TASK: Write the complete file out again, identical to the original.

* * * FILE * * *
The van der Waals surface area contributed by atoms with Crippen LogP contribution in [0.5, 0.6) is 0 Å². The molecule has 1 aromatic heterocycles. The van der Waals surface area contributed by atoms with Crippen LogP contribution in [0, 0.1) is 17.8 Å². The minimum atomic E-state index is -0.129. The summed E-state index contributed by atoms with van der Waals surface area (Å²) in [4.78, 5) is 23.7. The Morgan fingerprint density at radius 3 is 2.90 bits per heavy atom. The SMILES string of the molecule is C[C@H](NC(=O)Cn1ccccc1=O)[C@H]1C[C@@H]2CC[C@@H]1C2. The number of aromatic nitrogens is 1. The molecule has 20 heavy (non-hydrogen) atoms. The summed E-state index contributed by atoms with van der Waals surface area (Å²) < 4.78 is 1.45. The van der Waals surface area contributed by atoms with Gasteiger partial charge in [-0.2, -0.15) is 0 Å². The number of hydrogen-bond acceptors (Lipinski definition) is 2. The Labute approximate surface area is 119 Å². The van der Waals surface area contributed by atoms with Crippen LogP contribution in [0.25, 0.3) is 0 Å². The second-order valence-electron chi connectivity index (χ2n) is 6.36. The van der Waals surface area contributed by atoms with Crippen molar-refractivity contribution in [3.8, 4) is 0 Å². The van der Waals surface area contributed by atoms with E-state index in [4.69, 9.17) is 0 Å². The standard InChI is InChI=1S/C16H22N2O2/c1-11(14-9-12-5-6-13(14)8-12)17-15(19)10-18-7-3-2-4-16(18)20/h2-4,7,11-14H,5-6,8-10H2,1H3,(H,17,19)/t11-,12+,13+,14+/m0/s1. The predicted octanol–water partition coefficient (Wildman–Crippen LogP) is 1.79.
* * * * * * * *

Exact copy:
The van der Waals surface area contributed by atoms with Crippen LogP contribution in [0.5, 0.6) is 0 Å². The molecule has 1 aromatic heterocycles. The van der Waals surface area contributed by atoms with Crippen LogP contribution in [0, 0.1) is 17.8 Å². The minimum atomic E-state index is -0.129. The summed E-state index contributed by atoms with van der Waals surface area (Å²) in [4.78, 5) is 23.7. The Morgan fingerprint density at radius 3 is 2.90 bits per heavy atom. The SMILES string of the molecule is C[C@H](NC(=O)Cn1ccccc1=O)[C@H]1C[C@@H]2CC[C@@H]1C2. The number of aromatic nitrogens is 1. The molecule has 20 heavy (non-hydrogen) atoms. The summed E-state index contributed by atoms with van der Waals surface area (Å²) < 4.78 is 1.45. The van der Waals surface area contributed by atoms with Gasteiger partial charge in [-0.2, -0.15) is 0 Å². The number of hydrogen-bond acceptors (Lipinski definition) is 2. The Labute approximate surface area is 119 Å². The van der Waals surface area contributed by atoms with Crippen LogP contribution in [0.25, 0.3) is 0 Å². The second-order valence-electron chi connectivity index (χ2n) is 6.36. The van der Waals surface area contributed by atoms with Crippen molar-refractivity contribution in [3.8, 4) is 0 Å². The van der Waals surface area contributed by atoms with E-state index in [4.69, 9.17) is 0 Å². The standard InChI is InChI=1S/C16H22N2O2/c1-11(14-9-12-5-6-13(14)8-12)17-15(19)10-18-7-3-2-4-16(18)20/h2-4,7,11-14H,5-6,8-10H2,1H3,(H,17,19)/t11-,12+,13+,14+/m0/s1. The predicted octanol–water partition coefficient (Wildman–Crippen LogP) is 1.79.